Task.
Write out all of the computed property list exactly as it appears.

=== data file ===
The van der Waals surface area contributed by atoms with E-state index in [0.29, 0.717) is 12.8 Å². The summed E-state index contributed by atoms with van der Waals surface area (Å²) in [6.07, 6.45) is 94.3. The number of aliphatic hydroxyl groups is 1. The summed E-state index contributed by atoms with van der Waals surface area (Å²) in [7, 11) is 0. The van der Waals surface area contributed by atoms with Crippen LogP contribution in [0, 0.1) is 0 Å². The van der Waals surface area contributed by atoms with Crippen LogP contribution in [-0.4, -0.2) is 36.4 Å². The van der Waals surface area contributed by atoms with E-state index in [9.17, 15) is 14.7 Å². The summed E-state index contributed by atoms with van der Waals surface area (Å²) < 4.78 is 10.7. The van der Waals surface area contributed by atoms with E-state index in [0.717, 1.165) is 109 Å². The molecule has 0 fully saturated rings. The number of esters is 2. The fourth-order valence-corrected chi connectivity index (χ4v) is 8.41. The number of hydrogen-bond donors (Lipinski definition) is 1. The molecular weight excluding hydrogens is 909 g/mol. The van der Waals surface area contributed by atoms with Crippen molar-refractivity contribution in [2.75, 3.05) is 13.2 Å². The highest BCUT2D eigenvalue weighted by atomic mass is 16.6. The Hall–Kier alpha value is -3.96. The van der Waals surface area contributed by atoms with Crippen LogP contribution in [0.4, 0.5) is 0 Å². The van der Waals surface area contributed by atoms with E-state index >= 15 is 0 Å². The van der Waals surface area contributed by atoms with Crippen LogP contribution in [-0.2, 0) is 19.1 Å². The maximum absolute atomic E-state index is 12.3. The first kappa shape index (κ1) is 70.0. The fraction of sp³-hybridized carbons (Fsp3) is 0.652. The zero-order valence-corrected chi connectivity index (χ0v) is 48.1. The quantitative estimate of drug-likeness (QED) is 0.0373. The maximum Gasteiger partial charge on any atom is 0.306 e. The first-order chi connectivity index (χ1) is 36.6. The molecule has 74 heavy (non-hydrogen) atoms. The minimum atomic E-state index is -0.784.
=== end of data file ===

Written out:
The van der Waals surface area contributed by atoms with E-state index in [0.29, 0.717) is 12.8 Å². The summed E-state index contributed by atoms with van der Waals surface area (Å²) in [6.07, 6.45) is 94.3. The number of aliphatic hydroxyl groups is 1. The summed E-state index contributed by atoms with van der Waals surface area (Å²) in [7, 11) is 0. The van der Waals surface area contributed by atoms with Crippen LogP contribution in [0, 0.1) is 0 Å². The van der Waals surface area contributed by atoms with Crippen LogP contribution in [-0.4, -0.2) is 36.4 Å². The van der Waals surface area contributed by atoms with E-state index in [9.17, 15) is 14.7 Å². The summed E-state index contributed by atoms with van der Waals surface area (Å²) < 4.78 is 10.7. The van der Waals surface area contributed by atoms with E-state index in [0.717, 1.165) is 109 Å². The molecule has 0 fully saturated rings. The number of esters is 2. The fourth-order valence-corrected chi connectivity index (χ4v) is 8.41. The number of hydrogen-bond donors (Lipinski definition) is 1. The molecular weight excluding hydrogens is 909 g/mol. The van der Waals surface area contributed by atoms with Crippen molar-refractivity contribution in [2.75, 3.05) is 13.2 Å². The highest BCUT2D eigenvalue weighted by atomic mass is 16.6. The Hall–Kier alpha value is -3.96. The van der Waals surface area contributed by atoms with Crippen LogP contribution in [0.4, 0.5) is 0 Å². The van der Waals surface area contributed by atoms with E-state index >= 15 is 0 Å². The van der Waals surface area contributed by atoms with Crippen LogP contribution in [-0.2, 0) is 19.1 Å². The maximum absolute atomic E-state index is 12.3. The first kappa shape index (κ1) is 70.0. The fraction of sp³-hybridized carbons (Fsp3) is 0.652. The zero-order valence-corrected chi connectivity index (χ0v) is 48.1. The quantitative estimate of drug-likeness (QED) is 0.0373. The maximum Gasteiger partial charge on any atom is 0.306 e. The first-order chi connectivity index (χ1) is 36.6. The molecule has 74 heavy (non-hydrogen) atoms. The minimum atomic E-state index is -0.784.